“Help! I’m about to start a job as the only UX designer at my company, what do I do first?”

As a co-organizer of Nashville UX I get asked this question a good bit by junior to mid level designers who are about to start a job as the sole person doing UX in their company. This is also exactly where my brain was the night before I started at StudioNow. If you’re about to start on a larger design team, keep reading, this is relevant to you as well!

I had left my comfortable job at a large tech/insurance company where I was a cog in the big wheel of corporate design. The biggest projects I had worked on took months to see the light of day, and I had about 3 layers of red tape between myself and my developers, 15 layers between myself and the client, and about 100 layers between myself and the actual users. Needless to say when I interviewed and realized how much facetime and freedom I’d have at a small company I was terrified. I decided to take the role and I was the most excited and scared I had been in my career since making the transition from graphic design to UX.

I thought long and hard about where I would start, and was hopeful I’d receive direction from my boss. Day 1 I showed up and was given freedom to simply make the platform better. After a few conversations with my product manager and my boss I decided to take advantage of the fact that I had barely interacted with the platform. During my time at my past company I had done a heuristic evaluation and saw how much good could come out of explicitly aligning a product with the Nielsen usability heuristics.

So I embarked on my walkthrough of our platform, I started by getting my hands on Paparazzi! a tool recommended to me by my good pal Justin. I used this to take screen shots but also to get a baseline sketch file going (as the previous designer didn’t leave me a specific design system or pattern library.) If you’ve never used Paparazzi to turn a website into vector files you’re sorely missing out. Take a look at this quick guide on how to do it. As I went through each screen I would take notes on top of the screenshot based on what heuristics were being broken, and what my initial understanding of what was supposed to be happening.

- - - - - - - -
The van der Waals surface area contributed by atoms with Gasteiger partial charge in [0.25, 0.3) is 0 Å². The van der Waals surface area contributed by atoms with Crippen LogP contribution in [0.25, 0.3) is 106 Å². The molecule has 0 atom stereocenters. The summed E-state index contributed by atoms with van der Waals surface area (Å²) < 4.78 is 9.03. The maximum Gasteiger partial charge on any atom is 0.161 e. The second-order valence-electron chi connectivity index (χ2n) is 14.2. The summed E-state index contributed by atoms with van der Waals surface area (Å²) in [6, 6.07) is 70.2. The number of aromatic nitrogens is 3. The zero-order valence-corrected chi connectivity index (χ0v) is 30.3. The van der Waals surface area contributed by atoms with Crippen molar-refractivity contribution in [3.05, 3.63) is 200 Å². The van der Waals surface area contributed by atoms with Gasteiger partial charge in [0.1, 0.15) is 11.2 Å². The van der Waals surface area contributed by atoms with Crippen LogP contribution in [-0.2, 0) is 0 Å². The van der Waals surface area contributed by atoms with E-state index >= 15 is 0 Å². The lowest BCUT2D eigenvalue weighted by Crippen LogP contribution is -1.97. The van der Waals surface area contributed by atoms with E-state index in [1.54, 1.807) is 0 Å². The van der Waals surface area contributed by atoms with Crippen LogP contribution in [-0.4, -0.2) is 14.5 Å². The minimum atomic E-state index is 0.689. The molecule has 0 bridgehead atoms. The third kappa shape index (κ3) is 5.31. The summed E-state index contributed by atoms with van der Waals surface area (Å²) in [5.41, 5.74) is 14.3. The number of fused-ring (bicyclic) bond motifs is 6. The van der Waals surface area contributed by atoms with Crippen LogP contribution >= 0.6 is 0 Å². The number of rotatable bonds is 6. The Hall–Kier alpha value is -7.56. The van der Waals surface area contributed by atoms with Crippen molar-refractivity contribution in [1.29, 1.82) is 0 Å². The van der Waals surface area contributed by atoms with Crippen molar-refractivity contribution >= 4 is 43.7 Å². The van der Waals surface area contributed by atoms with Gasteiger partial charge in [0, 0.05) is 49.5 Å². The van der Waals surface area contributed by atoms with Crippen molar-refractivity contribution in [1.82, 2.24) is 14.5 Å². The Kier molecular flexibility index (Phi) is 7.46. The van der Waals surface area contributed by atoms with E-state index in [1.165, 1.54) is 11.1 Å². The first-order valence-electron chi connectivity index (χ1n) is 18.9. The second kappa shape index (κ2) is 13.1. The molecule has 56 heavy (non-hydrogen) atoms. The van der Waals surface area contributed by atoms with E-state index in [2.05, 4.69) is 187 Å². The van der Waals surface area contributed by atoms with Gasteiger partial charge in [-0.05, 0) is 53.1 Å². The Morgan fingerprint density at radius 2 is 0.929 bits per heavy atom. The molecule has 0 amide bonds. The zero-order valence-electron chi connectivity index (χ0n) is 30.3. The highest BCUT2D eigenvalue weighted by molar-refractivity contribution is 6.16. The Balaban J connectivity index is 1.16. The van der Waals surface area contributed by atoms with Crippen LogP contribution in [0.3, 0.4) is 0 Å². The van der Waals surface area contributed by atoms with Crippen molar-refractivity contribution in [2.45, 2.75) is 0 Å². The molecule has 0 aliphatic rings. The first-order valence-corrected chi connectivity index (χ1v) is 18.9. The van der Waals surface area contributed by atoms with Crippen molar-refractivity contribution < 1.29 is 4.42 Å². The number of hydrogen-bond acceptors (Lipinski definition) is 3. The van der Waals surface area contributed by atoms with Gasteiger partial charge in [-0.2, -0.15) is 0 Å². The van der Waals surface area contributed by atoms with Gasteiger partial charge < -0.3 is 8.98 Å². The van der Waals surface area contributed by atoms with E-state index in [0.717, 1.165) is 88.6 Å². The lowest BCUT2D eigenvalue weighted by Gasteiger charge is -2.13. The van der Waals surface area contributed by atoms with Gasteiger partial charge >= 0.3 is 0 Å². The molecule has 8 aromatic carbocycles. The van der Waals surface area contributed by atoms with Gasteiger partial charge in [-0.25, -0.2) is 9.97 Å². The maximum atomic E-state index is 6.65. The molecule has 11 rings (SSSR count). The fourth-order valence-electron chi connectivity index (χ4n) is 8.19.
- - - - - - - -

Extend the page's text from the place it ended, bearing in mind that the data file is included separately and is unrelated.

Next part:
The heuristic being broken is in bold, with quick notes below that.

I did this for different types of users based on what my product manager told me. I captured emails as necessary as well.

One of the user flows. When there are multiple tabs on a single step I stacked them vertically.

When I decided to do this, my boss was a little hesitant of me not hopping in on something that was set to be done on the roadmap before I was hired. I made sure to emphasize to him that I would never again be able to have the perspective of never before seeing the interface, and as a Saas product making the hurdles for a first time user smaller is key.

Utilizing this methodology has numerous benefits:

  • You have the ability to show progress within the platform if you have the original screenshots for posterity.
  • You can check if future changes/features align with making the first time user experience smoother if you are able to get back into that headspace.
  • I was able to truly empathize with users of the platform because I myself had been confused at varying points within the flow.
  • It shows your management you can be self-managed and that you don’t require handholding.
  • It gives you a clear path to accomplish some quick wins within your first few months, good examples of this are microcopy, making sure you have enough contrast between your backgrounds and text, and of course finding bugs.

tl;dr: If you find yourself starting a job with little direction, do a cognitive walkthrough/heuristic evaluation and take detailed notes your first week at a job, future you will thank you. This can be beneficial whether you’re the only designer at a small company, or part of a larger team.